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Media's Fascination: Sproles' Role

Posted Mar 25, 2014

ORLANDO -- Part of the story at the NFL's Annual Meeting is the league and its reach. Another chapter is the media coverage, which certainly has an eye on the Eagles and how Darren Sproles fits ...

The league winds up its Annual Meeting in Orlando knowing the NFL has never been in a better place and also with a complete understanding that there is more work to be done. The NFL is a 365-day-a-year obsession, Along with the Owners and general managers and club executives present once a year, it's also a chance for the media to congregate and exchange views on teams.

The general consensus about the Eagles? It's a team, say reporters who watch the NFL from a national perspective, heading in the right direction with head coach Chip Kelly leading the way, with a young roster that continues to build and with some strong offseason moves, like the one the Eagles made to acquire Darren Sproles from the New Orleans Saints a few weeks ago at the cost of a fifth-round draft pick in May.

"Here is the one thing you have to remember about Darren Sproles," said Peter King from MMQB.com, "and it's the key number: He averaged 8.3 yards per touch from the line of scrimmage in his three years in New Orleans. You put that kind of production in the offense the way the Eagles run it, the way they spread the field and create matchups, and you are going to have a lot of production. That's what makes Chip Kelly such an effective offensive strategest: He takes what he has and he maximizes the talent he has.

"You saw what the Eagles did last year in the first year of his system. Now you add in the kind of talent that Sproles has, and the versatility he brings, and the pressure that offense will put on defenses on every snap will be enormous."

We don't yet know what Kelly has in mind with Sproles and the truth is that it's likely to develop from one week to the next as the Eagles draw up their X's and O's against specific schemes and defenses as the Eagles probe for weaknesses, but the arrival of Sproles has certainly sparked interest.

The Eagles led the league in rushing yards and in explosive plays and set franchise records for most points scored and most yards gained in a single season in 2013, and then they retained wide receivers Jeremy Maclin and Riley Cooper and added Sproles.

The theory is, from a national perspective, that the more firepower Kelly has at his disposal, the more multiple his scheme will be. It makes sense. Kelly wants to take advantage of every square inch on the football field. He wants to stretch defenses vertically as well as side to side. Having a player like Sproles, who can line up anywhere in the formation, gives Kelly more options with his personnel.

"I love the move. I think it's one of the key moves in the NFL's offseason," said ESPN's John Clayton. "Getting Sproles for a fifth-round draft pick is a great move. Now we can see Chip take the offense into another dimension and use a player who is unique in the league."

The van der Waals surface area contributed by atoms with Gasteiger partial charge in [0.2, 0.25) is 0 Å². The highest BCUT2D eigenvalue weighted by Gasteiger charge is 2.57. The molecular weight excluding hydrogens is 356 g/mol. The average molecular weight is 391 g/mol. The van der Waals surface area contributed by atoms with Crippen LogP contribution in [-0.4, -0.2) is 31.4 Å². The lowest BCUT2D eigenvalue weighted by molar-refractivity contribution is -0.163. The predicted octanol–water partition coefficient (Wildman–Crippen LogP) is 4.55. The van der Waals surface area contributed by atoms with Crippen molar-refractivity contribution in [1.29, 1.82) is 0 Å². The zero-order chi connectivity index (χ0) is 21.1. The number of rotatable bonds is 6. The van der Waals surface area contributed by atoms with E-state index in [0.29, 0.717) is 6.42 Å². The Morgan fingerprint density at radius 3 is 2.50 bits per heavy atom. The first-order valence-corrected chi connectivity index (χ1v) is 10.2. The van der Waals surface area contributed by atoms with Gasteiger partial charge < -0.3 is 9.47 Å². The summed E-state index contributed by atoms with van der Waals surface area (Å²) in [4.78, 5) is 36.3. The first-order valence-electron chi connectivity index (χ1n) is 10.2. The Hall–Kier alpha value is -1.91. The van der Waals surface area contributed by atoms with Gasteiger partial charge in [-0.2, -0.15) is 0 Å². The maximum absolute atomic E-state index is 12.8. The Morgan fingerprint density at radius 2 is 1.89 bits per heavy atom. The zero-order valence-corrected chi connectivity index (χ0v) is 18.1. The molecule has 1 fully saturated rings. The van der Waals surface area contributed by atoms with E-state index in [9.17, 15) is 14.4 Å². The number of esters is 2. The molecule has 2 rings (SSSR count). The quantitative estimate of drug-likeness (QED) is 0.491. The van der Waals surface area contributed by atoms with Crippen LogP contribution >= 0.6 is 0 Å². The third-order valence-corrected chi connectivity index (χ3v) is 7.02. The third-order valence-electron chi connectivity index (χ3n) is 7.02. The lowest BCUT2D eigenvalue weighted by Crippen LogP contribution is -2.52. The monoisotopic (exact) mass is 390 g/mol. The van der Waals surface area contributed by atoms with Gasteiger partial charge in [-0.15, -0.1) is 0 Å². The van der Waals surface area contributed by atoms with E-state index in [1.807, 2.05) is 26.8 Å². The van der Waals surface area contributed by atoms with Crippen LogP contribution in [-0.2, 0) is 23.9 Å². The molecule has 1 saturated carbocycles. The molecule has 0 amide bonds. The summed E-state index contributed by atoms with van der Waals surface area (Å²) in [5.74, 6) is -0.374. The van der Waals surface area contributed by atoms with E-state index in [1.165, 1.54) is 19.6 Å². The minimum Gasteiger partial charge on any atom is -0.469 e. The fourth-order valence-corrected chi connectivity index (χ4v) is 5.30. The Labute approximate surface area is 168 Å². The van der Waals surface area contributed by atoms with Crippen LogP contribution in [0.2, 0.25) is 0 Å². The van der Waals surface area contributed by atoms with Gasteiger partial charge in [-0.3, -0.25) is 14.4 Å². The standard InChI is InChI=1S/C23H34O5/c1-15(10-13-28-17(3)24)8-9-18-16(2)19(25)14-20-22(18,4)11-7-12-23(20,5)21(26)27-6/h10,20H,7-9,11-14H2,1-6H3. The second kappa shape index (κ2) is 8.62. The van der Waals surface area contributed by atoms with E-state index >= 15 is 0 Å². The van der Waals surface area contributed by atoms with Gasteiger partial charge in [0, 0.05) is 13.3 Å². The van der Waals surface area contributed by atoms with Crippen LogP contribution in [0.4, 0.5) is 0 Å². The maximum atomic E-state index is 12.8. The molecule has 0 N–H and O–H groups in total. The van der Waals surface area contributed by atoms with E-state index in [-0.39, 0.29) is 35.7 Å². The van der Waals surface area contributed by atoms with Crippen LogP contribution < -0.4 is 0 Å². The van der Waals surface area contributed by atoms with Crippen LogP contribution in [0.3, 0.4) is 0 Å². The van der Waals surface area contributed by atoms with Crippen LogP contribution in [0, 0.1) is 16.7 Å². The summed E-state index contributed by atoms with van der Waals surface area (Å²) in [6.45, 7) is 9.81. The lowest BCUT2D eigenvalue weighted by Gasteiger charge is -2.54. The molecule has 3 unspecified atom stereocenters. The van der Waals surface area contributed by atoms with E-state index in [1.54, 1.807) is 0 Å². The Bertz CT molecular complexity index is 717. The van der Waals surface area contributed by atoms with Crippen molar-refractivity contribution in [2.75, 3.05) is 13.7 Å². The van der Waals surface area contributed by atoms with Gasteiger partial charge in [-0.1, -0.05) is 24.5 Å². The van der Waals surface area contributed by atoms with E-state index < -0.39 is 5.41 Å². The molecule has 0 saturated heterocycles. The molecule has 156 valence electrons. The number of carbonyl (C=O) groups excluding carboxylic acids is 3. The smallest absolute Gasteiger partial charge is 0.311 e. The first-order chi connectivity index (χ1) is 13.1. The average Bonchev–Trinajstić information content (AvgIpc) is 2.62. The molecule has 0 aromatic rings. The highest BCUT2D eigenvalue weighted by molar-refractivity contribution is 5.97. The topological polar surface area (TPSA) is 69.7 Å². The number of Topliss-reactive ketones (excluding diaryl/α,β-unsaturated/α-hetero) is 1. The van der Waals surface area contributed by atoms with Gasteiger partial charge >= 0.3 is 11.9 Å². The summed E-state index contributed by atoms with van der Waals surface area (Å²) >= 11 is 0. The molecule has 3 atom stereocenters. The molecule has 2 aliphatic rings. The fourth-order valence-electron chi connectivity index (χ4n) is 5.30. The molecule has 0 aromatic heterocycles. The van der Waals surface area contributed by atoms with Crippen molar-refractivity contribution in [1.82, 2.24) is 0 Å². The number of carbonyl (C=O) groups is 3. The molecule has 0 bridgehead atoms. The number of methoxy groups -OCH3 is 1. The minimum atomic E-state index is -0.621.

Releasing Jason Avant opens up the slot in the passing game. The Eagles have options there, including Sproles. They want to get him in space and allow him to use his quickness and his explosiveness in the passing game.

"I want to see how much they put Sproles and LeSean McCoy on the field together," said ESPN's Adam Caplan. "If you are a defense, what do you do? The Eagles could use either back as a receiver in the screen game. It's a scary thought for defenses."

Said NFL Network's Ian Rapoport: "Sproles is a new toy for Chip Kelly to use. I think, of all the teams where he could have landed, Philadelphia is the best possible spot. Chip is going to maximize what Sproles does and make him an even more dangerous weapon. He's a toy, a race car, in this offense."

The Eagles haven't had a player like Sproles in many years. He's got some Brian Westbrook in him, although Westbrook was more of a running back who was a fantastic receiver. Westbrook carried the ball 16 times a game and caught 4 passes. Sproles, who is expected to be used in the running game as well, may very well be more utilized weapon in the passing game.

"Whatever happens," said Caplan, "it's going to be fun. We saw the success the offense had last year. With Sproles it's going to be that much better."

Sproles is but one piece in the complicated 2014 puzzle, and let's not forget the impact he is expected to make in the return game. His addition has caught the national eye, as everyone wonders just how Chip Kelly and the offensive coaching staff will take this unique talent and apply it to a scheme capable of evolving from one week to the next.

How will defenses adjust when, truth be told, the Eagles will push the limits of Sproles' abilities and won't know the boundaries from one Sunday to another?

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